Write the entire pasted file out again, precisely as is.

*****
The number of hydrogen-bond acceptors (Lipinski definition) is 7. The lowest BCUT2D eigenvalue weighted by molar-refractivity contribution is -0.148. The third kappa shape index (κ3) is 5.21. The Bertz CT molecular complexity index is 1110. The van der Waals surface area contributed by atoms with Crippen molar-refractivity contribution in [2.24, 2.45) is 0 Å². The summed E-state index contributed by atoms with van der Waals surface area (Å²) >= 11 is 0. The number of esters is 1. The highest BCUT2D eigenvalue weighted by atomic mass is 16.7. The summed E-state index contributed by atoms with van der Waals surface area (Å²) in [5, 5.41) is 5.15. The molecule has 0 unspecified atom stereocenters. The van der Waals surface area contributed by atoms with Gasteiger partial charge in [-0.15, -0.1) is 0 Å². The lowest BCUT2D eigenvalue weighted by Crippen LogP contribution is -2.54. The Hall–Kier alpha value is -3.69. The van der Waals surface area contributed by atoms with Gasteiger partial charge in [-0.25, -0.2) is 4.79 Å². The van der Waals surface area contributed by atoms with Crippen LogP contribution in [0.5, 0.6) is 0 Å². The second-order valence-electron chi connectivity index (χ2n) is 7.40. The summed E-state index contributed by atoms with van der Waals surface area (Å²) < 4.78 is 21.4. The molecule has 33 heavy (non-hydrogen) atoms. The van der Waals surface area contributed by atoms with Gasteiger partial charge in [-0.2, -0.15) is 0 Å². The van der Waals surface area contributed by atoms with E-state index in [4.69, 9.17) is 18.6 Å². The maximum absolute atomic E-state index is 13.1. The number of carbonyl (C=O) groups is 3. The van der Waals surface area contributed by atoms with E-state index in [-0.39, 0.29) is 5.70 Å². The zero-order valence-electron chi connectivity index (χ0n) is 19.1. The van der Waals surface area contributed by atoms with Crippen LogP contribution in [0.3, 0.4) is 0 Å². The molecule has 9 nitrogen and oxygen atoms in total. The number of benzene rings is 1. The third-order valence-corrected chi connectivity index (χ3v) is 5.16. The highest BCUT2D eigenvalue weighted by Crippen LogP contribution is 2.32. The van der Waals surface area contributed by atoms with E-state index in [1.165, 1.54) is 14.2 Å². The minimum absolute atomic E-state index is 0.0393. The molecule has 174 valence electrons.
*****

The number of hydrogen-bond acceptors (Lipinski definition) is 7. The lowest BCUT2D eigenvalue weighted by molar-refractivity contribution is -0.148. The third kappa shape index (κ3) is 5.21. The Bertz CT molecular complexity index is 1110. The van der Waals surface area contributed by atoms with Crippen molar-refractivity contribution in [2.24, 2.45) is 0 Å². The summed E-state index contributed by atoms with van der Waals surface area (Å²) >= 11 is 0. The number of esters is 1. The highest BCUT2D eigenvalue weighted by atomic mass is 16.7. The summed E-state index contributed by atoms with van der Waals surface area (Å²) in [5, 5.41) is 5.15. The molecule has 0 unspecified atom stereocenters. The van der Waals surface area contributed by atoms with Gasteiger partial charge in [-0.15, -0.1) is 0 Å². The lowest BCUT2D eigenvalue weighted by Crippen LogP contribution is -2.54. The Hall–Kier alpha value is -3.69. The van der Waals surface area contributed by atoms with Gasteiger partial charge in [-0.25, -0.2) is 4.79 Å². The van der Waals surface area contributed by atoms with Crippen LogP contribution in [0.5, 0.6) is 0 Å². The second-order valence-electron chi connectivity index (χ2n) is 7.40. The summed E-state index contributed by atoms with van der Waals surface area (Å²) < 4.78 is 21.4. The molecule has 33 heavy (non-hydrogen) atoms. The van der Waals surface area contributed by atoms with Gasteiger partial charge in [-0.2, -0.15) is 0 Å². The van der Waals surface area contributed by atoms with E-state index in [4.69, 9.17) is 18.6 Å². The maximum absolute atomic E-state index is 13.1. The number of carbonyl (C=O) groups is 3. The van der Waals surface area contributed by atoms with E-state index in [-0.39, 0.29) is 5.70 Å². The zero-order valence-electron chi connectivity index (χ0n) is 19.1. The van der Waals surface area contributed by atoms with Crippen LogP contribution in [0.3, 0.4) is 0 Å². The molecule has 9 nitrogen and oxygen atoms in total. The number of benzene rings is 1. The third-order valence-corrected chi connectivity index (χ3v) is 5.16. The highest BCUT2D eigenvalue weighted by Crippen LogP contribution is 2.32. The van der Waals surface area contributed by atoms with E-state index in [1.165, 1.54) is 14.2 Å². The minimum absolute atomic E-state index is 0.0393. The molecule has 174 valence electrons.